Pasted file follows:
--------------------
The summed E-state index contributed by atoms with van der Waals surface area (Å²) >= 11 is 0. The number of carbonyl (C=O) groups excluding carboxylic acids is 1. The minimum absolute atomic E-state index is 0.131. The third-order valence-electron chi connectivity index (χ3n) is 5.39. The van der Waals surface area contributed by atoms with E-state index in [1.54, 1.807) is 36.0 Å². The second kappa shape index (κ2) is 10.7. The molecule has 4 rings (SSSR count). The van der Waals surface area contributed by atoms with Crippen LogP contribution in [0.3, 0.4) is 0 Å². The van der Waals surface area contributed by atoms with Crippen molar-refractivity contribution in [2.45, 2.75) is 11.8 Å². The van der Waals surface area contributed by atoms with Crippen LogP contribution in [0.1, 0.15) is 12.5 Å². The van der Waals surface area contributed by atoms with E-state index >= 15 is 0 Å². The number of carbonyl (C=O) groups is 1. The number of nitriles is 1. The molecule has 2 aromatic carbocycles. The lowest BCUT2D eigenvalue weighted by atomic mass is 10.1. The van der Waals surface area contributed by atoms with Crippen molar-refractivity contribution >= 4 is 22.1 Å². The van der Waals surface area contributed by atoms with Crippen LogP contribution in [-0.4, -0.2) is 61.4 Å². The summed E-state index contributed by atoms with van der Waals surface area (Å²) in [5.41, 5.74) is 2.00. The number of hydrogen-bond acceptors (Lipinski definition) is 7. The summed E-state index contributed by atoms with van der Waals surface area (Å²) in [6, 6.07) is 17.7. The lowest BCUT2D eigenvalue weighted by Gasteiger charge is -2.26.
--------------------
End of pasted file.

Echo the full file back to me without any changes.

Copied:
The summed E-state index contributed by atoms with van der Waals surface area (Å²) >= 11 is 0. The number of carbonyl (C=O) groups excluding carboxylic acids is 1. The minimum absolute atomic E-state index is 0.131. The third-order valence-electron chi connectivity index (χ3n) is 5.39. The van der Waals surface area contributed by atoms with E-state index in [1.54, 1.807) is 36.0 Å². The second kappa shape index (κ2) is 10.7. The molecule has 4 rings (SSSR count). The van der Waals surface area contributed by atoms with Crippen LogP contribution in [0.3, 0.4) is 0 Å². The van der Waals surface area contributed by atoms with Crippen molar-refractivity contribution in [2.45, 2.75) is 11.8 Å². The van der Waals surface area contributed by atoms with Crippen LogP contribution in [0.1, 0.15) is 12.5 Å². The van der Waals surface area contributed by atoms with E-state index >= 15 is 0 Å². The number of carbonyl (C=O) groups is 1. The number of nitriles is 1. The molecule has 2 aromatic carbocycles. The lowest BCUT2D eigenvalue weighted by atomic mass is 10.1. The van der Waals surface area contributed by atoms with Crippen molar-refractivity contribution >= 4 is 22.1 Å². The van der Waals surface area contributed by atoms with Crippen LogP contribution in [-0.4, -0.2) is 61.4 Å². The summed E-state index contributed by atoms with van der Waals surface area (Å²) in [5.41, 5.74) is 2.00. The number of hydrogen-bond acceptors (Lipinski definition) is 7. The summed E-state index contributed by atoms with van der Waals surface area (Å²) in [6, 6.07) is 17.7. The lowest BCUT2D eigenvalue weighted by Gasteiger charge is -2.26.